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Moon Space NASA

Lunar Lander Challenge Ends in Fire, Disappoinment 123

Posted by CmdrTaco
from the fire-go-boom-boom dept.
mikesd81 writes "The rocketeers at Armadillo Aerospace, thwarted by engine problems and other mechanical failures, left this year's X Prize Cup empty-handed after their spacecraft burst into flames on liftoff Sunday. An attempt on Sunday to hop from launch and landing pads ended with the MOD craft bursting in flames shortly after engine ignition. This is the team's second attempt at the challenge in New Mexico, they were the only entrant in last year's event, which they also lost. Brett Alexander, Executive Director of Space Prizes and the X Prize Cup relayed a comment from John Carmack, leader of the Armadillo team: "Today is officially a bad day when it comes to our vehicle." The last attempt to win the $350,000 Level 1 prize on Sunday ended when the MOD vehicle had an engine fire, with pieces coming off, including disconnected cabling. Clearly, there was a fire on the pad that burned for a while — but then went out. The Armadillo team called a safety emergency, requesting fire truck assistance, Alexander said."
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Lunar Lander Challenge Ends in Fire, Disappoinment

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  • by ZonkerWilliam (953437) * on Monday October 29, 2007 @11:33AM (#21157461) Journal
    Shows just how tough it really is. Should get bonus money just for launching.
  • Sad story. (Score:5, Insightful)

    by JK_the_Slacker (1175625) on Monday October 29, 2007 @11:35AM (#21157487) Homepage

    I for one welcome our new flaming deathtrap overlords.

    But in all seriousness, I'm glad we found this out BEFORE trying it on the moon. I wish them better luck, and better engineering, in the next go-round.

  • by StressGuy (472374) on Monday October 29, 2007 @11:36AM (#21157491)
    It's a difficult challenge...initial failures are to be expected. Often times, breaking this kind of ground is more about tenacity than anything else.

    They'll get it eventually, and when they do (given that they are ID), I hope the headline reads "EXCELLENT!....IMPRESSIVE!"

  • "robust"? (Score:3, Insightful)

    by SuperBanana (662181) on Monday October 29, 2007 @11:51AM (#21157663)

    Pete Worden, a Lunar Lander Challenge judge - and director of NASA's Ames Research Center, told SPACE.com that the engine blew up, with the rocket's engine chamber tossing out pieces onto the pad. "It's over for them for this X Prize Cup," Worden said. But he added: "I do think they are getting there...it's a robust design.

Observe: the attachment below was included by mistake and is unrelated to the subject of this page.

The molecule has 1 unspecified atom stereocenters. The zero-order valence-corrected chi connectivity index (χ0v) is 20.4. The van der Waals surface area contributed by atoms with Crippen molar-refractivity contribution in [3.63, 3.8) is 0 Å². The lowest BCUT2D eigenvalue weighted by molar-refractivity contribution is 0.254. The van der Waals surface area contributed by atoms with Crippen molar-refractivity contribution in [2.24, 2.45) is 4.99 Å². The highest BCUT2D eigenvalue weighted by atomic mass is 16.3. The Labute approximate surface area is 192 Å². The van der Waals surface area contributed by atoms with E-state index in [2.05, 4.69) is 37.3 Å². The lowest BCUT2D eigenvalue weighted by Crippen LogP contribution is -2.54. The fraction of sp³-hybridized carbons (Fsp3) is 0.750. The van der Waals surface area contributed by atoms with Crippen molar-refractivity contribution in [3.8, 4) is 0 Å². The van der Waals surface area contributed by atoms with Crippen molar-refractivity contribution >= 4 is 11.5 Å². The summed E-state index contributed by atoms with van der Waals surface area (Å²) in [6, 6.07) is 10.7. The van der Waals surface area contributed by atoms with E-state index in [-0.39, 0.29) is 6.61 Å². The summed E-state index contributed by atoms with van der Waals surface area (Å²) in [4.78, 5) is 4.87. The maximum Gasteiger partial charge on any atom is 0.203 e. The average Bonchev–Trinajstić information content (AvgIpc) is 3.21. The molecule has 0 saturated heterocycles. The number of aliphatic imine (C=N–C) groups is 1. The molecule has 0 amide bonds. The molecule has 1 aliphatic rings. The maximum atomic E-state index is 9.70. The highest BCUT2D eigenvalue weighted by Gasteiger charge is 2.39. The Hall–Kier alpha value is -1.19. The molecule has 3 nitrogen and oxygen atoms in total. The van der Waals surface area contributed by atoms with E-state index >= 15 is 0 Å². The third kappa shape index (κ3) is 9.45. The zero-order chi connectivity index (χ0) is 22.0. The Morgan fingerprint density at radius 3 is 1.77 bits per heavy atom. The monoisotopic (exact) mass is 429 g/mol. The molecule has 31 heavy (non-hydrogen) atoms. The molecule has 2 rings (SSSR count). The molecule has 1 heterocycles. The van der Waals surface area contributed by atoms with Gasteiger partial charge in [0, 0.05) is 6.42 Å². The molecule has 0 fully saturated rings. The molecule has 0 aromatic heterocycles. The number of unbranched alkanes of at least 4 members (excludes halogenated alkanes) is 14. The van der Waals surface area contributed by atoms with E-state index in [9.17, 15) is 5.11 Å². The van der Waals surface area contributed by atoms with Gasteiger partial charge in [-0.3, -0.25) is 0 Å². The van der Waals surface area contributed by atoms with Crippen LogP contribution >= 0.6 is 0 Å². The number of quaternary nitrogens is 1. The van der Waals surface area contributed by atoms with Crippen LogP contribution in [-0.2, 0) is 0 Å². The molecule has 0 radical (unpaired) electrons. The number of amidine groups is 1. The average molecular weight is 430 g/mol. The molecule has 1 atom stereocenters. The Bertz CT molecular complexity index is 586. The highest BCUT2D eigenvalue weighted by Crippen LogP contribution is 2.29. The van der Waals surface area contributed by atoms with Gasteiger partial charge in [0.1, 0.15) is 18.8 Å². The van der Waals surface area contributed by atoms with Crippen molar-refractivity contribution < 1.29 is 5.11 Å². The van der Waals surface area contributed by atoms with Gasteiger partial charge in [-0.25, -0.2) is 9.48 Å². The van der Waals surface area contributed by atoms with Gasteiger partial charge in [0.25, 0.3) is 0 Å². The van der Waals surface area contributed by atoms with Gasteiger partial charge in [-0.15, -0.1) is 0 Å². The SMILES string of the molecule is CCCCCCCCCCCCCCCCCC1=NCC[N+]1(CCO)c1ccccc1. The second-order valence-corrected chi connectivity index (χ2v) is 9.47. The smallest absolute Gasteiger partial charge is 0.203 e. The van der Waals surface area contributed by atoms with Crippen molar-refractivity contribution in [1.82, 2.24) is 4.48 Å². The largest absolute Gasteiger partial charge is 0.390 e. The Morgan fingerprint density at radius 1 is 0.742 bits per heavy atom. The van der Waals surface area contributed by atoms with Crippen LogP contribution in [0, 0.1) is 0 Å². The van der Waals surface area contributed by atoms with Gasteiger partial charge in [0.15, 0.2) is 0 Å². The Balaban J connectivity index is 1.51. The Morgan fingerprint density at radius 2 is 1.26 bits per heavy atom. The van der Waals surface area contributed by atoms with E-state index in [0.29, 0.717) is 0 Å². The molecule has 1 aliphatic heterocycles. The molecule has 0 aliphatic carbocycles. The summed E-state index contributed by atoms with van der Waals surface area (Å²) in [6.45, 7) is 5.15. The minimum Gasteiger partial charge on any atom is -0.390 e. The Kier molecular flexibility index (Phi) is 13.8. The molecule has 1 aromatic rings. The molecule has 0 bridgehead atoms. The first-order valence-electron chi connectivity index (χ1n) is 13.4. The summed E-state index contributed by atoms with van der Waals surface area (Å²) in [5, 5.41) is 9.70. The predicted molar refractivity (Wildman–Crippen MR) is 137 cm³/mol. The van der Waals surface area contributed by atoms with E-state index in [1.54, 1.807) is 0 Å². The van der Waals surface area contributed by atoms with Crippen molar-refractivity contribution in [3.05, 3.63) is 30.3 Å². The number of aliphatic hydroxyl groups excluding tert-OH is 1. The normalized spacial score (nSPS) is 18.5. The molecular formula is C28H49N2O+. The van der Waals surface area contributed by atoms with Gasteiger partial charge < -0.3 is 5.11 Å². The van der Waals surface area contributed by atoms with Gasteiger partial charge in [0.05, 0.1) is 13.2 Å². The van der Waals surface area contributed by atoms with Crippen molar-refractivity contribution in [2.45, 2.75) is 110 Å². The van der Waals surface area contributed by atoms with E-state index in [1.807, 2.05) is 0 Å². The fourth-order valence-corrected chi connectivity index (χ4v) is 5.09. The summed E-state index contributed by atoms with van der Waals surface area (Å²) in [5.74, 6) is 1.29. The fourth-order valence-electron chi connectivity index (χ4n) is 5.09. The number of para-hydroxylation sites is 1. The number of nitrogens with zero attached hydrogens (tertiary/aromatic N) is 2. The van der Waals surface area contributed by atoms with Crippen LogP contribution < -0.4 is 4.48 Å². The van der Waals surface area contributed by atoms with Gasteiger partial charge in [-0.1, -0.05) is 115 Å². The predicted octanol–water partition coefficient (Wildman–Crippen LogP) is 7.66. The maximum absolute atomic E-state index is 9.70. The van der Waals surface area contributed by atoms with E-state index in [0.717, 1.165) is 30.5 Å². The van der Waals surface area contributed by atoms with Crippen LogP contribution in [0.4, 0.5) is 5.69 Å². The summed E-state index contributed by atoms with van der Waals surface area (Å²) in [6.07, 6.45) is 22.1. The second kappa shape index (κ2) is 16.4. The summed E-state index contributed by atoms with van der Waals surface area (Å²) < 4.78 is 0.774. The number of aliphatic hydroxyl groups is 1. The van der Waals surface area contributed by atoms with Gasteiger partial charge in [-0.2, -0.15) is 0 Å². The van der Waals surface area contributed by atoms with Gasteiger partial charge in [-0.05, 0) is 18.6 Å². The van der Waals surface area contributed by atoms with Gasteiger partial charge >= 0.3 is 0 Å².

That's one exciting definition of robust :-)

  • by OneSmartFellow (716217) on Monday October 29, 2007 @12:19PM (#21157959)
    except NASCAR is pointless, trivial, and intellectually vapid. I might consider NASCAR worthy of something other than scorn if the course was something other than an oval, the automobiles were technologically sophisticated (who wants to drive a Monte Carlo?), and the drivers didn't all talk like Cletus Spuckler.

    Brandine: "Dang, Cletus! Why'd you have to park so close to my parents?"
    Cletus: "Now honey, they's mah parents too!"
  • by Jim Morash (20750) on Monday October 29, 2007 @02:15PM (#21159419)
    "Once again, it proves that rocket science is hard."

    Gaaah! Rocket science is not hard, you can pretty much sum it up with Newton's Laws.

    Rocket engineering is hard. But engineers get no respect.
  • by Quadraginta (902985) on Monday October 29, 2007 @02:20PM (#21159471)
    I mean, now that we know it's difficult to work with high-energy equipment, can we stop thinking NASA is a bunch of dunderheads for having the three very bad days (Apollo 1, Challenger, Columbia) across half a century of otherwise amazing success?
  • Re:Points to make (Score:3, Insightful)

    by wiredlogic (135348) on Monday October 29, 2007 @02:57PM (#21160051)
    Their problem is that they are (mostly) a bunch of software guys that think they can cobble some hardware together and make it work with a complete lack of engineering rigor. You can't deny their persistence and the amount of success they have earned over the years. If you take a look through their weblog, though, you will see tons of shoddy workmanship, even on elementary, low-tech stuff like wiring. They've got the engines themselves to a reasonably advanced stage of development but everything else is crap save for the software.

Everyone can be taught to sculpt: Michelangelo would have had to be taught how not to. So it is with the great programmers.

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